In other words as long as you let the bottom fully cure before you pour the top you don’t need a release agent. This comes from many attempts to try to make a tube for molding an artificial muscle carbon fiber sock. I could never get the patch to stick. It would always peel right off.
I was using dragon skin medium at the time and finally just said screw it and bought a 3d printer to print injection molds. Using vacuum I suck the uncured silicone up into the mold. Now I use PLA sprayed with PVA then ease release 205 and it does the trick.
Now I think I can do some better geometry since I can get different cures to stick to each other.
Molding is not that expensive, so I don’t see the sense in “guerilla molding”. Alginate, silicone, release agents are cheap, at least here in Europe and you don’t want to cast huge things.
My favorite is a little dish soap (like Palmolive) diluted with 99% rubbing alcohol. Put it in a spray bottle and shake well. Great for silicone molds.
My quick how-to on silicone molding. http://partsbyemc.com/pub/mold-making.htm An alternative to shiny cardboard for the mold form is ordinary cardboard with a layer of packing tape. Use a cool melt glue gun on that.
Hot/cool melt glue is wonderful stuff. It can be used to glue masters to the mold form base. I often cut a hole in the base to recess a master model up to a parting line, then glue it in from underneath.
There’s a trick to fast and easy removal of hot and cool melt glue, pour a little rubbing alcohol on it. 70% works but 91% is better. It will even get it out of cloth. Just scrub the glue after applying alcohol and it’ll ball up and come out.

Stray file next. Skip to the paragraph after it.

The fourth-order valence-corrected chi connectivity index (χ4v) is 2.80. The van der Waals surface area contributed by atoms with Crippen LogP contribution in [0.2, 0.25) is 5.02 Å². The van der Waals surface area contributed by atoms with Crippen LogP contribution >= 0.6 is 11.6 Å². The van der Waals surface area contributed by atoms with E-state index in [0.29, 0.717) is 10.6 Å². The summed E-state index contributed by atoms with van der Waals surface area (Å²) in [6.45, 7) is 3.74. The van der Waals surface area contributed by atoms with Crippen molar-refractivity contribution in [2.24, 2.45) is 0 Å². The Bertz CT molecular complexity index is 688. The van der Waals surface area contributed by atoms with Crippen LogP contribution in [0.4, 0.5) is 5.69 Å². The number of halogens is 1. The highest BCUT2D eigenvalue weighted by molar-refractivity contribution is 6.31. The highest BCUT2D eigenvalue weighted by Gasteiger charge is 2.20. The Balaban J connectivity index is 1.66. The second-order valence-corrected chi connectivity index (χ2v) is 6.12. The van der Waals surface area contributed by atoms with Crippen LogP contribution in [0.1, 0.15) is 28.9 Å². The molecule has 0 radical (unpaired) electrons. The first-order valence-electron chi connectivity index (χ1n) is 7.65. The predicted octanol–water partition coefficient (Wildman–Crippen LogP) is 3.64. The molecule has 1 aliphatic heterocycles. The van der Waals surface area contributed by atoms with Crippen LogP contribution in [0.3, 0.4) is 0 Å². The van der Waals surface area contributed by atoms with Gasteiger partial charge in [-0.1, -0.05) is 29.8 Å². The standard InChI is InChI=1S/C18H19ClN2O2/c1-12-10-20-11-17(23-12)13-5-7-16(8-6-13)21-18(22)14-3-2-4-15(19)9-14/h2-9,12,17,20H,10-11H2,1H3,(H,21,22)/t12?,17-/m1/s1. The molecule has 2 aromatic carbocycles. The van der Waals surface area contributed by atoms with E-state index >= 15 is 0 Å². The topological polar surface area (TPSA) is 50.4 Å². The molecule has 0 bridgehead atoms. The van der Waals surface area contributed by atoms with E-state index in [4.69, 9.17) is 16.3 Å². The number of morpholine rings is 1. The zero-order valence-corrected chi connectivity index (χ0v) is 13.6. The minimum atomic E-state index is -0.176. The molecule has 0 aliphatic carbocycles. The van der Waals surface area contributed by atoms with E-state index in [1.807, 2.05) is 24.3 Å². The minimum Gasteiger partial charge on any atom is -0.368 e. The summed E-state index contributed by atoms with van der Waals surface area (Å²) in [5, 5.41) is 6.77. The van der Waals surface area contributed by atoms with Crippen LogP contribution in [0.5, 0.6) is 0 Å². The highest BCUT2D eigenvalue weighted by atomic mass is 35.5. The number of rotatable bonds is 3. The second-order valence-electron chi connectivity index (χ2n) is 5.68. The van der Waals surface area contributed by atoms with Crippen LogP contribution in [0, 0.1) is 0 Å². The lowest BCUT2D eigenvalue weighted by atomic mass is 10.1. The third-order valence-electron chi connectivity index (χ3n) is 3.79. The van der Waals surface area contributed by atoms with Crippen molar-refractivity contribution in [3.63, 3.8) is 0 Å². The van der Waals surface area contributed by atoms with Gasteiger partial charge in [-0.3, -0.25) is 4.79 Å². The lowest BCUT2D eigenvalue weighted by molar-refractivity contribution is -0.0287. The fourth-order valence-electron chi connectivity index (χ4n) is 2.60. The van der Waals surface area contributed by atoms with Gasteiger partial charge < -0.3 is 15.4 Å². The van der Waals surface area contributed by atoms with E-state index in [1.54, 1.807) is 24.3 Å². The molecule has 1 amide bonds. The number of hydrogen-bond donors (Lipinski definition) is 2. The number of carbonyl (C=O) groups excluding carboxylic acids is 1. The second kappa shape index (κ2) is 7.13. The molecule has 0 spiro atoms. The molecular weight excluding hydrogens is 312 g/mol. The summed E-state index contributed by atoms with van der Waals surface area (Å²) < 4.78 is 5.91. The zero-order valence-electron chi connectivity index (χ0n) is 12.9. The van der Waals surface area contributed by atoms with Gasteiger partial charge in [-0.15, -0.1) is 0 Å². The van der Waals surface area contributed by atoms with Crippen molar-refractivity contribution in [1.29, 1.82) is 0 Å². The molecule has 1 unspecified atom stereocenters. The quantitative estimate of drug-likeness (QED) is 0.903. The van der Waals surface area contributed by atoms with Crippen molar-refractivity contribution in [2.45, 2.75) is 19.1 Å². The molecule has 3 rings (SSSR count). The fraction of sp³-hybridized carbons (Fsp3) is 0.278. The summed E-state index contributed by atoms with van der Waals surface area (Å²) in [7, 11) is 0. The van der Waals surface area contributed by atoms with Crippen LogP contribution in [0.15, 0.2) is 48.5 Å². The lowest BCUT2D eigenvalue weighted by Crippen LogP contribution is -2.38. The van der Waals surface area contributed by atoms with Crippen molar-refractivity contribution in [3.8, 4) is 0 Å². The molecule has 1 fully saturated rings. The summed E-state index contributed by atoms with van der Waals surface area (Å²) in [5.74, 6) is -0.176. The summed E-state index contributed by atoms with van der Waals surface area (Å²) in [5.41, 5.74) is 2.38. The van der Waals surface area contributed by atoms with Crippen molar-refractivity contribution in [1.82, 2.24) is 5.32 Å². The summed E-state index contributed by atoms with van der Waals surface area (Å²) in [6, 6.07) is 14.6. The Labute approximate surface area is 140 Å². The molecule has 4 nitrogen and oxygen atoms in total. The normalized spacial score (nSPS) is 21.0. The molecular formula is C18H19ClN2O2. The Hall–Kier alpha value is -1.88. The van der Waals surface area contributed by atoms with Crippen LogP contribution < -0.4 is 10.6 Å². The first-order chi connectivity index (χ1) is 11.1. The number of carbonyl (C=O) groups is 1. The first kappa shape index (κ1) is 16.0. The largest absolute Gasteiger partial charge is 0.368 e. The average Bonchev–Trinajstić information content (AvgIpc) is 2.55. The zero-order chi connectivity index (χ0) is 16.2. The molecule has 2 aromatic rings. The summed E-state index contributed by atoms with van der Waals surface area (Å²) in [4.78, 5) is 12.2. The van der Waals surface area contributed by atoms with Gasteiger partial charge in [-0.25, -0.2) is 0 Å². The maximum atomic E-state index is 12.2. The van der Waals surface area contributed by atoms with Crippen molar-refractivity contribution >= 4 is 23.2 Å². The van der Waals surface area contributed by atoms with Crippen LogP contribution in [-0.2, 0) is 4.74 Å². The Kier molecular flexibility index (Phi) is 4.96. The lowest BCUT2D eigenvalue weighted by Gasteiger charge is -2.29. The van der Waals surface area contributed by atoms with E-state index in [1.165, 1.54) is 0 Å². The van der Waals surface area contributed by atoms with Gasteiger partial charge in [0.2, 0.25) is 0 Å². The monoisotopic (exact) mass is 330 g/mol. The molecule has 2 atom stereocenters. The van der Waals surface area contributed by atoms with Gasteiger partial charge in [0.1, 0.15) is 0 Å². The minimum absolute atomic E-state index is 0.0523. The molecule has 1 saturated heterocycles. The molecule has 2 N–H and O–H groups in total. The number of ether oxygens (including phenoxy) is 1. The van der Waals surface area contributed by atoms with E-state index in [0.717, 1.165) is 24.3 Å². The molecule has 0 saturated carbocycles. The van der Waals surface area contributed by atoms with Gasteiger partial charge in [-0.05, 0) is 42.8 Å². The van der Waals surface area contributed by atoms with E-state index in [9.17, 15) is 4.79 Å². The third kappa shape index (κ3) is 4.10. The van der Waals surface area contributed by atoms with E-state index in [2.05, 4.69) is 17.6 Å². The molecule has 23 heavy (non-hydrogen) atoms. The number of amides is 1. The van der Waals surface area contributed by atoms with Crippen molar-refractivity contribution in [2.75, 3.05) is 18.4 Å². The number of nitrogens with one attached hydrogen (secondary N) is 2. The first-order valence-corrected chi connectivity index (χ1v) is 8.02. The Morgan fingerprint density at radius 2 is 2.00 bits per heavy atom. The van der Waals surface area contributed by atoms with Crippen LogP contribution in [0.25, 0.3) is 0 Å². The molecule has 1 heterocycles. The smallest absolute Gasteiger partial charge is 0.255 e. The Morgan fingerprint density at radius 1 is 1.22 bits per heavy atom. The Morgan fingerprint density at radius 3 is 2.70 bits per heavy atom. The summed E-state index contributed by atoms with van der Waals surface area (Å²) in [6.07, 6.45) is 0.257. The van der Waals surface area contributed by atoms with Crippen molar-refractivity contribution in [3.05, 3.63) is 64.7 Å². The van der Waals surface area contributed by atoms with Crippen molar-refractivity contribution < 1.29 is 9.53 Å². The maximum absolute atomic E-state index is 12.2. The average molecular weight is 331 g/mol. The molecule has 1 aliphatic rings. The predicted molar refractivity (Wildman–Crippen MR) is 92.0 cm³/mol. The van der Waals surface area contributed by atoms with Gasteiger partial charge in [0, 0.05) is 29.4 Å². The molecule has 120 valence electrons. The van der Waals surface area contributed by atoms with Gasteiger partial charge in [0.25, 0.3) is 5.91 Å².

I’ve had fantastic results with Ease-Release 200 and 300 for polyurethane (Scotchcast 2130/2131) castings in aluminum and delrin molds. With the previous release agent we used, we had to beat the crap out of the mold and casting to get it to release. Now it practically falls appart as soon as the mold clamps are removed.
I feel your pain on this one. Done that a few times. I have found that some liquid soaps can be an effective release agent and use it for Silicone to Silicone Platsil and TInsil molds as well as some Silicone to Liquid Plastic molds but you need to be sure the mold dries before use as any moisture will cause bubbling.
You should take a look @ http://www.volpinprops.com and volpinprops.blogspot.com
Part 9 of the Halo Needler Series is about casting http://www.tested.com/art/makers/455623-volpin-project-part-9-casting-process/
I hope these links will hell you with the casting process (and also painting if needed ^^)